The Hate U Give – a powerful statement of black and white relations

A gripping and sometimes shocking depiction of race relations in the United States – The Hate U Give shines a spotlight on the tragic events that can occur when you mix gang warfare, police brutality, drugs and poverty.

Seen through the eyes of teenage high school student Starr Carter, the film is also a damning indictment of the divisions between rich and poor and black and white in contemporary America.

Written for the screen by the late Audrey Wells, the Hate U Give is an ‘in-your-face’ account of how quickly things can go wrong when you mix police, guns and overreaction: especially when black people are concerned.

Young black teenager Amandla Stenberg gives a standout performance as Starr – an unfortunate witness to the tragic shooting of one of her oldest friends by an over-zealous police officer at a routine traffic stop.

The film, which suggests a change of attitude is well overdue in certain parts of the US, takes its title from late rapper Tupac’s famous body tattoo ‘THUGLIFE’ – an acronym for ‘The Hate U Give Little Infants F***s Everyone’.

Adapted from a Young Adult (YA) novel by Angie Thomas, the director is George Tillman Jr. – well known for his rapper movie Notorious in 2009.

In the film, Starr lives a ‘double life’ as a preppy, outwardly wealthy, private school student by day – who lives in a tough black neighbourhood by night.

As the daughter of a former ‘Black Panther’ activist, Starr is well aware of the huge divide between her daily school life, and the one she lives with her parents and siblings at home.

In order to afford the expensive school, and to help protect her from some of the more unsavoury aspects of the black community, Starr’s Dad (played by Russell Hornsby) runs a successful grocery store; and takes care to do all he can to be a model citizen.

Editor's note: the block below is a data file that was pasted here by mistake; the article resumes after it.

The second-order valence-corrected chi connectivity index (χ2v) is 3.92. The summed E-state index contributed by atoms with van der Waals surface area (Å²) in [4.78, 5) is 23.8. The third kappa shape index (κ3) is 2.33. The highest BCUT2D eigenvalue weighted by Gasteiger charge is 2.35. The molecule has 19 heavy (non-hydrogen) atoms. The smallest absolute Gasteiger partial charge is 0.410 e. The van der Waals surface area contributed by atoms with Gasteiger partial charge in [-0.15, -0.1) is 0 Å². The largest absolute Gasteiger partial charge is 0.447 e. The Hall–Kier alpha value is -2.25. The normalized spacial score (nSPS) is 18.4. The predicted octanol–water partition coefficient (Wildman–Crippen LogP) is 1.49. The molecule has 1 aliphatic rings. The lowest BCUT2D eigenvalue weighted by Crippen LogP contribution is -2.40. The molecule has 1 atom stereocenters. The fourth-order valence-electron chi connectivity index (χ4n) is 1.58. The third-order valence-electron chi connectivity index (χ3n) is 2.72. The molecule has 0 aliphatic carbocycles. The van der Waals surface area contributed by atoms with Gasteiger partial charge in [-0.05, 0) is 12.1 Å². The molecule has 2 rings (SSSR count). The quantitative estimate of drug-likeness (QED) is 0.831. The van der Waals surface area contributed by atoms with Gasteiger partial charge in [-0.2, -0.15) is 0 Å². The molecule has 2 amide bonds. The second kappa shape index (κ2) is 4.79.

Unfortunately, he cannot be everywhere at once, and when Starr bumps into a long-lost childhood friend and ‘bad-boy’ Khalil (Algee Smith) at a party, she reignites an old friendship that eventually leads to disaster.

The problems start when gunfire between gang members breaks up the party, and the two young friends quickly escape in Khalil’s flash car.

It soon becomes obvious that despite Starr having a wealthy, white boyfriend, Khalil’s boyhood crush on Starr has not diminished.

He exhibits all the hallmarks of a love struck teenager as they chat about the old days: even reminiscing about when they each owned a Harry Potter magic wand as kids.

Khalil is adamant he did not keep his wand, although Starr thinks he may be lying so as not to appear weak.

Soon after this, they are pulled over by a jumpy and inexperienced traffic officer, and Khalil is determined to look cool despite the setback, and to put on a brave front in front of Starr.

Unfortunately, this backfires when in the darkness, the policeman mistakes a hairbrush Khalil picks up off the front seat of the car for a gun, and fatally shoots him.

The rest of the film highlights the terrible dilemma Starr faces when she is forced to choose between her ‘black’ identity, and the ‘white’ private school lifestyle she has been living.

The film comes to a head when Starr decides to testify under oath in front of a grand jury in an attempt to take the police officer to trial for his actions, and the black population rises in anger at the indiscriminate killing of one of their own.

An entertaining and highly-charged racial drama, the Hate U Give opens on Thursday January 31, 2019 at Luna Leederville, Luna On SX and Luna Outdoor.

By Mike Peeters

The Starr of the show (centre)

 

 

 

 

 

 

 

 

 

 

 

 

 

 

 

 

 

 

 

 

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